In its lead editorial today, The Wall Street Journal recommended Discovery Senior Fellow Richard Rahn for a high-level post in the Treasury Department to effectively push for persistent tax reduction and simplification. This story primarily examines the record of newly appointed Treasury Secretary John Snow.
President Bush’s new Treasury Secretary is a successful old-line industry CEO who moonlights at the Business Roundtable and worked in the Ford Administration. Wait, didn’t Mr. Bush just fire Paul O’Neill?
At least based on his resume, CSX Chairman and CEO John Snow looks like a carbon copy of the departing Mr. O’Neill, the former aluminum executive. The White House is whispering that Mr. Snow is a better communicator and more of a team player, which shouldn’t be too hard. The question is whether he can provide the intellectual leadership and political energy that a modern Treasury demands.
Certainly Mr. Bush’s nominee deserves the benefit of the doubt. As head of CSX, Mr. Snow made the railroad a more modern, efficient part of the national transportation network. His hard experience with antitrust and regulation could make him a useful voice in an Administration that has flopped around on telecom and other microeconomic issues. Mr. Snow also supervised the Conference Board’s recent report on corporate governance, which gives him standing to address any further Enrons.
More hopefully, Mr. Snow was an active member of Jack Kemp’s tax reform commission in 1996, privately showing as much interest in tax cuts as in simplification. CSX has also been a donor to such free-market think tanks as the Heritage Foundation and the Competitive Enterprise Institute.
On the other hand, the choice of another big business CEO hardly sets a new economic policy tone. Mr. Snow hasn’t stood out as a populist promoter of investor capitalism (Charles Schwab) or a passionate advocate of tax cuts or Social Security reform (Phil Gramm). Every recent Treasury Secretary has also had to deal with a crisis in the international economy, and Mr. Snow is a blank public slate there too.
Perhaps Mr. Snow has been keeping up with these policy debates on his own time, and as a Ph.D. economist (from Virginia, thankfully not MIT) he must be familiar with the concepts. Then again his participation with the Business Roundtable will not have honed his sharper instincts. Such collections of big business CEOs historically promote a kind of mushy moderation that follows the Beltway consensus rather than leads it, and puts the needs of established companies above those of entrepreneurs.
Mr. Snow’s recent corporate government report, for example, recommended that stock options be expensed. The lone dissent came from Andrew Grove, the Intel chairman who knows that options matter more for fast-growing start-ups than they do for 100-year-old firms. The U.S. Treasury has to worry about creating companies of the future, not just sustaining the businesses of today.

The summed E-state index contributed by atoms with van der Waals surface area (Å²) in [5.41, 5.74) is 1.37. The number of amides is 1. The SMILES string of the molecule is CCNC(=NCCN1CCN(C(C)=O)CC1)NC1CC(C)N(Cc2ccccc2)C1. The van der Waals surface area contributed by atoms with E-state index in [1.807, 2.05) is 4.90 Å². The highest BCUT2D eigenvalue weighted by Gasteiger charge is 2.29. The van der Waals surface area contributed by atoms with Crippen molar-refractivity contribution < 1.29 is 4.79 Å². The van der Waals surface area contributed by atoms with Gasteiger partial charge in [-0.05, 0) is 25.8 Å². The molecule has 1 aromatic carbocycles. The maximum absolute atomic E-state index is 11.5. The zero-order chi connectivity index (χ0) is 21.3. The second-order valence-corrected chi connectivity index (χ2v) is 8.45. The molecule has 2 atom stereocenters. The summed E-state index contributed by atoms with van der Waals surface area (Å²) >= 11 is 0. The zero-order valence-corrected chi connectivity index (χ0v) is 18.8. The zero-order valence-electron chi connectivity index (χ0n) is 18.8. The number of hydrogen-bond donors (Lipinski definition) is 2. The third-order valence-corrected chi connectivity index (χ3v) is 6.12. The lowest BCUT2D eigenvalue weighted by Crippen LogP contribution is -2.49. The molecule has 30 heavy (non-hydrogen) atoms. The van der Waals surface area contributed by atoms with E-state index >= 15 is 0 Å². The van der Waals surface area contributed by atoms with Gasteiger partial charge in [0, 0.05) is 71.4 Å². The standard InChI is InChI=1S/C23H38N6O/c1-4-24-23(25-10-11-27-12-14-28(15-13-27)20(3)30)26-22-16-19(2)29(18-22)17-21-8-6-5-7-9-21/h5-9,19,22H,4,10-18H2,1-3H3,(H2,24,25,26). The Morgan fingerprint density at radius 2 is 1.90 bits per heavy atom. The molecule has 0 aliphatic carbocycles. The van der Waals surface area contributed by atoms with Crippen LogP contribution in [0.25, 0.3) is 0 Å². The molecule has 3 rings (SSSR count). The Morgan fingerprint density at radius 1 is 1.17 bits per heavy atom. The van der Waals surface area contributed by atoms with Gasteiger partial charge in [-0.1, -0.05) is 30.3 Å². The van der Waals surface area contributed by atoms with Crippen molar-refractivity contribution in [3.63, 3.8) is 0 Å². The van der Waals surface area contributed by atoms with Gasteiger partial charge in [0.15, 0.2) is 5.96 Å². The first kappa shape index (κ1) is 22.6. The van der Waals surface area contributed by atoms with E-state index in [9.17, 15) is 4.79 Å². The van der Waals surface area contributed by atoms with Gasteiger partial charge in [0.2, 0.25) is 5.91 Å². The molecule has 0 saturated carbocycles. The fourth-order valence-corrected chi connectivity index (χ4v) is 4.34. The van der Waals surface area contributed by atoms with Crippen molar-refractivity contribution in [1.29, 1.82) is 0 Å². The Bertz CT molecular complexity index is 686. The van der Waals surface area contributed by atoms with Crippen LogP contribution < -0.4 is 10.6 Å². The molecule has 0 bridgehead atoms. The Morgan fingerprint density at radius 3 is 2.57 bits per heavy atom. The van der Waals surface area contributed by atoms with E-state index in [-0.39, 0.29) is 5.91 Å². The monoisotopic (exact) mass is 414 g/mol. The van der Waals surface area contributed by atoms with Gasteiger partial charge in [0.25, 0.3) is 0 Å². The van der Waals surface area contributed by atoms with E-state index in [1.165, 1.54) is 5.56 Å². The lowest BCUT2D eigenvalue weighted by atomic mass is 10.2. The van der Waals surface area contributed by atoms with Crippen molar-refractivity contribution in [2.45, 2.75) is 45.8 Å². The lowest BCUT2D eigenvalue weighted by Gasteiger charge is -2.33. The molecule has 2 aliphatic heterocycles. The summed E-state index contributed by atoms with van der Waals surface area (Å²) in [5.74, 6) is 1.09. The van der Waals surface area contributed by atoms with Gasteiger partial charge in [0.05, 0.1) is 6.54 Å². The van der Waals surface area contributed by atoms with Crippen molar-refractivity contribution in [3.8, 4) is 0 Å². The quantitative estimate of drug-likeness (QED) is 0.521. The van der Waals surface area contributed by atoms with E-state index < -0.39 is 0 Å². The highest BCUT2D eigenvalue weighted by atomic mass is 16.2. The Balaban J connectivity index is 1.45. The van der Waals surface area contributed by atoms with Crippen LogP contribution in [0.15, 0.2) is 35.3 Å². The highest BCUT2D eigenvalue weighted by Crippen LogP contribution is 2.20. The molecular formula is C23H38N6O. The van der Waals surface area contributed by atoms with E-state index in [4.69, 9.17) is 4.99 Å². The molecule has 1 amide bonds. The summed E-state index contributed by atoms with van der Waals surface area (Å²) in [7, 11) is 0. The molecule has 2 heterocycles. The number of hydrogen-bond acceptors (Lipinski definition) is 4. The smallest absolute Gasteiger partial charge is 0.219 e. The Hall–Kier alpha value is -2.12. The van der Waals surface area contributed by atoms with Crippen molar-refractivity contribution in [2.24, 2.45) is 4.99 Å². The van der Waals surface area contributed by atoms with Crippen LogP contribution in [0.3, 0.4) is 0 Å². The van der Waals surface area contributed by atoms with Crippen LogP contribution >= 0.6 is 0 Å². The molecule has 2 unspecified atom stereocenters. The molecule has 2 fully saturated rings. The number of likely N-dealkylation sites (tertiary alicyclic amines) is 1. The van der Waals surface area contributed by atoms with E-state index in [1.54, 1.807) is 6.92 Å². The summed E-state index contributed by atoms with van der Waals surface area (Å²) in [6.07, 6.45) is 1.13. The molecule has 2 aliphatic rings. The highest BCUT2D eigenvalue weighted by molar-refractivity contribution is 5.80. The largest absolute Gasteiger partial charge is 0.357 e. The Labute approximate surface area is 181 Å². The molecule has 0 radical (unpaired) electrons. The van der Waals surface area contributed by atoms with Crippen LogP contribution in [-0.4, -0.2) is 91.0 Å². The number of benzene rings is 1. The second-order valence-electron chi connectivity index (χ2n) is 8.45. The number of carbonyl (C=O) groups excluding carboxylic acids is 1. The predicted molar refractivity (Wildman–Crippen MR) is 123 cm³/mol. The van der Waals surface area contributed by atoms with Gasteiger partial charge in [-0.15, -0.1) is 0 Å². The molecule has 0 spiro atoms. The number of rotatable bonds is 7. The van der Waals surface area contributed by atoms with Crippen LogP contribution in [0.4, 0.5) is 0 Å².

All of which means that the second-order positions at Mr. Snow’s Treasury will be crucial. One urgent need is for greater financial market know-how, both foreign and domestic. This is the time (early) in an economic recovery when big financial collapses tend to occur, and a veteran hand at Treasury is essential to steer around the shoals. Treasury veteran David Malpass, now at Bear Stearns, would add heft to Mr. Snow’s international management. So would Adam Lerrick, a gimlet-eyed student of the IMF at Carnegie Mellon.
Another need is a tax-cut firebrand. Beltway inertia always works against letting taxpayers keep more of their money, and so someone has to be tax-cutting’s champion in the bureaucracy. Our sense is that the O’Neill Treasury never really mobilized for the 2001 tax-cut fight, especially in providing intellectual support for tax cutting’s boost to economic growth (and thus tax revenues).
The assistant secretary for tax policy ought to be a household name next year on Capitol Hill and the cable networks. Richard Rahn, the former Chamber of Commerce chief economist, comes to mind for such a job (see his nearby article), as does Steve Entin, who toiled at the Reagan Treasury and has studied tax policy since then at the Institute for Research on the Economics of Taxation.
We’ll know Mr. Snow is making his mark if Treasury re-emerges as the dominant voice in Bush Administration economic councils. The White House is by definition a political shop, with fewer policy resources. Stephen Friedman, the reported new leader of the National Economic Council, will at least bring financial expertise. But his policy associations (the anti-tax-cutting Concord Coalition and the board of Fannie Mae) aren’t reassuring.
The Bush Administration and especially the U.S. economy need Mr. Snow to become an articulate advocate for pro-growth policies.